Author. Born to a prominent family in Wellington, New Zealand, she enjoyed writing poems and short stories as a young child. Her first published works appeared in her school newspaper the High School Reporter and later they were published in the Wellington Girls' High School (now known as the Wellington Girls' College) magazine. She had stories published in such magazines as Native Companion, The New Age, Rhythm and The Blue Review. Her best-known stories are "The Woman At The Store", "How Pearl Button Was Kidnapped", "Millie", "Something Childish But Very Natural", "The Little Governess", "Pictures", "Fueille d'Album", "A Dill Pickle", "Prelude", "An Indiscreet Journey", "Bliss", "Mrs. Brill", "Psychology", "Sun and Moon", "The Wind Blows", "The Fly", "The Garden Party," "A Cup of Tea", and "The Doll's House" among many others. At the height of her career she became ill and was diagnosed with tuberculosis. Rejecting the idea of a
sanatorium on the basis that it would cut her off from writing, she took the only available option and moved abroad during the English winter, settling in France. Though she tried many things to try to cure her illness, she succumbed to the disease at the age of 34. Years after her death, she was posthumously honored in 1973 when director Rudall Hatward who made a movie based on her story "The Doll's House". That same year a television miniseries titled "A Picture of Katherine Mansfield" also aired. Later, four more movies about her life were made which include "Leave All Fair"(1984) , "A Portrait of Katherine Mansfield: The Woman and the Writer" (1987), "The Life and Writings of Katherine Mansfield" (2006) and "Bliss" (2010).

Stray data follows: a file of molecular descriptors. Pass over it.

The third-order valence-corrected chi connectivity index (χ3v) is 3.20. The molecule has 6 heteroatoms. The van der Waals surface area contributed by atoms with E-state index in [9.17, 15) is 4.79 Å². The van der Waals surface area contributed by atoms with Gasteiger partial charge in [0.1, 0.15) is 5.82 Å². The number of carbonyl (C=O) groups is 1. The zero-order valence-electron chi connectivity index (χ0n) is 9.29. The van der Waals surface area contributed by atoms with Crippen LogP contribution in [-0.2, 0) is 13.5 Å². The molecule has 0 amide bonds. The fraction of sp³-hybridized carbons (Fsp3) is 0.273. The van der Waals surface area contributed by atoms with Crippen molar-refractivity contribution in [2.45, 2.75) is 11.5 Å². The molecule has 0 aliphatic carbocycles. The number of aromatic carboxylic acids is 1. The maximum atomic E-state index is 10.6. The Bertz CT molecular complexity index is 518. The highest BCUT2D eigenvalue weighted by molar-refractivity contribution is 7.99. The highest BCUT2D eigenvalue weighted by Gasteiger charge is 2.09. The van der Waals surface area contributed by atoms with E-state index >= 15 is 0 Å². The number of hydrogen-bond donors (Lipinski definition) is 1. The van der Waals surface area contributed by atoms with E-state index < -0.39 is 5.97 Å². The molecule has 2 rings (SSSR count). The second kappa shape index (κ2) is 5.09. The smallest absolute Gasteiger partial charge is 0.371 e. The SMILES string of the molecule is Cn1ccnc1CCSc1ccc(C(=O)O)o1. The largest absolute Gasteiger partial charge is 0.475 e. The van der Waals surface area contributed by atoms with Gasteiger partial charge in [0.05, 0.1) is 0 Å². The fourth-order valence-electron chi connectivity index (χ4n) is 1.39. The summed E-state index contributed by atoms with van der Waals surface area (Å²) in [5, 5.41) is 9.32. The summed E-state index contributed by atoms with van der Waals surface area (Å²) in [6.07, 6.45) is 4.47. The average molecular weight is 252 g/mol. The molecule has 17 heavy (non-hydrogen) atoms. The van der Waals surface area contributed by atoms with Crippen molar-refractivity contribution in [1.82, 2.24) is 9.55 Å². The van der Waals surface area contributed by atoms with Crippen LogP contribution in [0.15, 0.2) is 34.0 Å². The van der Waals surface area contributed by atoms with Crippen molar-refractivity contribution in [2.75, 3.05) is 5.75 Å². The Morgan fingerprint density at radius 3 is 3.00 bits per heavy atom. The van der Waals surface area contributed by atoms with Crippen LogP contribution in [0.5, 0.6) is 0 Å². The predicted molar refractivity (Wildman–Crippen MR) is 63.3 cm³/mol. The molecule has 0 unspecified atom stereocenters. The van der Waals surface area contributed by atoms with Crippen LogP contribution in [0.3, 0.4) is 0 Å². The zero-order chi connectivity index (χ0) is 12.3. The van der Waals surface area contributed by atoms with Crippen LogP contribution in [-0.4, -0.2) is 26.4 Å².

Bio by: Whispers From The Grave
John Middleton Murry
1889–1957 (m. 1918)